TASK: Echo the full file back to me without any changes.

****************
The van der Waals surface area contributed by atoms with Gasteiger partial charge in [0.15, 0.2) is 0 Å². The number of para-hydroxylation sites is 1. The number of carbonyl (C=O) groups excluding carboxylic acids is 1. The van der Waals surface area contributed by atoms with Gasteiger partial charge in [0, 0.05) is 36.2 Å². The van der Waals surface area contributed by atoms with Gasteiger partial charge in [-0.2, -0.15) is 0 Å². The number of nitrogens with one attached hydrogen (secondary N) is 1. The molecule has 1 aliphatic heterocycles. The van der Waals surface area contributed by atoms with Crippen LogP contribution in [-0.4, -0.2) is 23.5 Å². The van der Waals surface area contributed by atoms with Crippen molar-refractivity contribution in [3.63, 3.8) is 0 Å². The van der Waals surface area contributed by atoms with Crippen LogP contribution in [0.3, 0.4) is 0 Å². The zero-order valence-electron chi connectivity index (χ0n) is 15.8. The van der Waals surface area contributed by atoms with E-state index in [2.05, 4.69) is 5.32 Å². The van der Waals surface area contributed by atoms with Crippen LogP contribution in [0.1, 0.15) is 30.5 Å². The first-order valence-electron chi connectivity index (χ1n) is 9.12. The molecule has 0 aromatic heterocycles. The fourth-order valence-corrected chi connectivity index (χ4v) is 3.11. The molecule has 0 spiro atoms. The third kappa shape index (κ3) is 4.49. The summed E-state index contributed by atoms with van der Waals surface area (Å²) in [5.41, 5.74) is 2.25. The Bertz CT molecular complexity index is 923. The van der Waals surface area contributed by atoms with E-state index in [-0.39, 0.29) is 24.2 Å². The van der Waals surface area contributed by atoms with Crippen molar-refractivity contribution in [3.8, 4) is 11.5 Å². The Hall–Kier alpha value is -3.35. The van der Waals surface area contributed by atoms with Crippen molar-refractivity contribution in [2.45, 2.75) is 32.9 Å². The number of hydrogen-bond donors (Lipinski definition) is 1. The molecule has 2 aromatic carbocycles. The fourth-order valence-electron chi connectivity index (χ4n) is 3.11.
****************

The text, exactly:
The van der Waals surface area contributed by atoms with Gasteiger partial charge in [0.15, 0.2) is 0 Å². The number of para-hydroxylation sites is 1. The number of carbonyl (C=O) groups excluding carboxylic acids is 1. The van der Waals surface area contributed by atoms with Gasteiger partial charge in [0, 0.05) is 36.2 Å². The van der Waals surface area contributed by atoms with Gasteiger partial charge in [-0.2, -0.15) is 0 Å². The number of nitrogens with one attached hydrogen (secondary N) is 1. The molecule has 1 aliphatic heterocycles. The van der Waals surface area contributed by atoms with Crippen LogP contribution in [-0.4, -0.2) is 23.5 Å². The van der Waals surface area contributed by atoms with Crippen molar-refractivity contribution in [3.63, 3.8) is 0 Å². The van der Waals surface area contributed by atoms with Crippen LogP contribution in [0.3, 0.4) is 0 Å². The zero-order valence-electron chi connectivity index (χ0n) is 15.8. The van der Waals surface area contributed by atoms with E-state index in [2.05, 4.69) is 5.32 Å². The van der Waals surface area contributed by atoms with Crippen LogP contribution in [0.1, 0.15) is 30.5 Å². The first-order valence-electron chi connectivity index (χ1n) is 9.12. The molecule has 0 aromatic heterocycles. The fourth-order valence-corrected chi connectivity index (χ4v) is 3.11. The molecule has 0 spiro atoms. The third kappa shape index (κ3) is 4.49. The summed E-state index contributed by atoms with van der Waals surface area (Å²) in [5.41, 5.74) is 2.25. The Bertz CT molecular complexity index is 923. The van der Waals surface area contributed by atoms with E-state index in [-0.39, 0.29) is 24.2 Å². The van der Waals surface area contributed by atoms with Crippen molar-refractivity contribution in [3.8, 4) is 11.5 Å². The Hall–Kier alpha value is -3.35. The van der Waals surface area contributed by atoms with Crippen molar-refractivity contribution in [2.45, 2.75) is 32.9 Å². The number of hydrogen-bond donors (Lipinski definition) is 1. The molecule has 2 aromatic carbocycles. The fourth-order valence-electron chi connectivity index (χ4n) is 3.11.